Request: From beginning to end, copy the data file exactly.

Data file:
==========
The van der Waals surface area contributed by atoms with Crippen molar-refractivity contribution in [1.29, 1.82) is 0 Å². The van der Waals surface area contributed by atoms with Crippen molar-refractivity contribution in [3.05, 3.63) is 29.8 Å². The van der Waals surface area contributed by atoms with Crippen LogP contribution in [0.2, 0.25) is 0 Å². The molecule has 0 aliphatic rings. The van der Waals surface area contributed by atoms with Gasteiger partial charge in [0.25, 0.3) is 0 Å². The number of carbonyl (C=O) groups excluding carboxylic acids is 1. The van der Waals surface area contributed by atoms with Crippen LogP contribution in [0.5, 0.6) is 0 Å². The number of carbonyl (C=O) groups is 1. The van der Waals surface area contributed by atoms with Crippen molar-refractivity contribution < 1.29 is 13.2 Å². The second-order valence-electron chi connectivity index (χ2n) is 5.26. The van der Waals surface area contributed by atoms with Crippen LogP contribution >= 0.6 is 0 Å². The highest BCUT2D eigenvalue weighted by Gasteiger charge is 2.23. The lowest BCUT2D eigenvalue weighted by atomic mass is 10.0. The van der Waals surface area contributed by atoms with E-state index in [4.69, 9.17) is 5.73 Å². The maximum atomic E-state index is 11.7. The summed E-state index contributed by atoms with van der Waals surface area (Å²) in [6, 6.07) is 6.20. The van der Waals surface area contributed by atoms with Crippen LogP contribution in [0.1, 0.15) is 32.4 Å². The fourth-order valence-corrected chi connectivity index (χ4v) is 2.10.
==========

The van der Waals surface area contributed by atoms with Crippen molar-refractivity contribution in [1.29, 1.82) is 0 Å². The van der Waals surface area contributed by atoms with Crippen molar-refractivity contribution in [3.05, 3.63) is 29.8 Å². The van der Waals surface area contributed by atoms with Crippen LogP contribution in [0.2, 0.25) is 0 Å². The molecule has 0 aliphatic rings. The van der Waals surface area contributed by atoms with Gasteiger partial charge in [0.25, 0.3) is 0 Å². The number of carbonyl (C=O) groups excluding carboxylic acids is 1. The van der Waals surface area contributed by atoms with Crippen LogP contribution in [0.5, 0.6) is 0 Å². The number of carbonyl (C=O) groups is 1. The van der Waals surface area contributed by atoms with Crippen molar-refractivity contribution < 1.29 is 13.2 Å². The second-order valence-electron chi connectivity index (χ2n) is 5.26. The van der Waals surface area contributed by atoms with Crippen LogP contribution >= 0.6 is 0 Å². The highest BCUT2D eigenvalue weighted by Gasteiger charge is 2.23. The lowest BCUT2D eigenvalue weighted by atomic mass is 10.0. The van der Waals surface area contributed by atoms with E-state index in [4.69, 9.17) is 5.73 Å². The maximum atomic E-state index is 11.7. The summed E-state index contributed by atoms with van der Waals surface area (Å²) in [6, 6.07) is 6.20. The van der Waals surface area contributed by atoms with Crippen LogP contribution in [0.1, 0.15) is 32.4 Å². The fourth-order valence-corrected chi connectivity index (χ4v) is 2.10.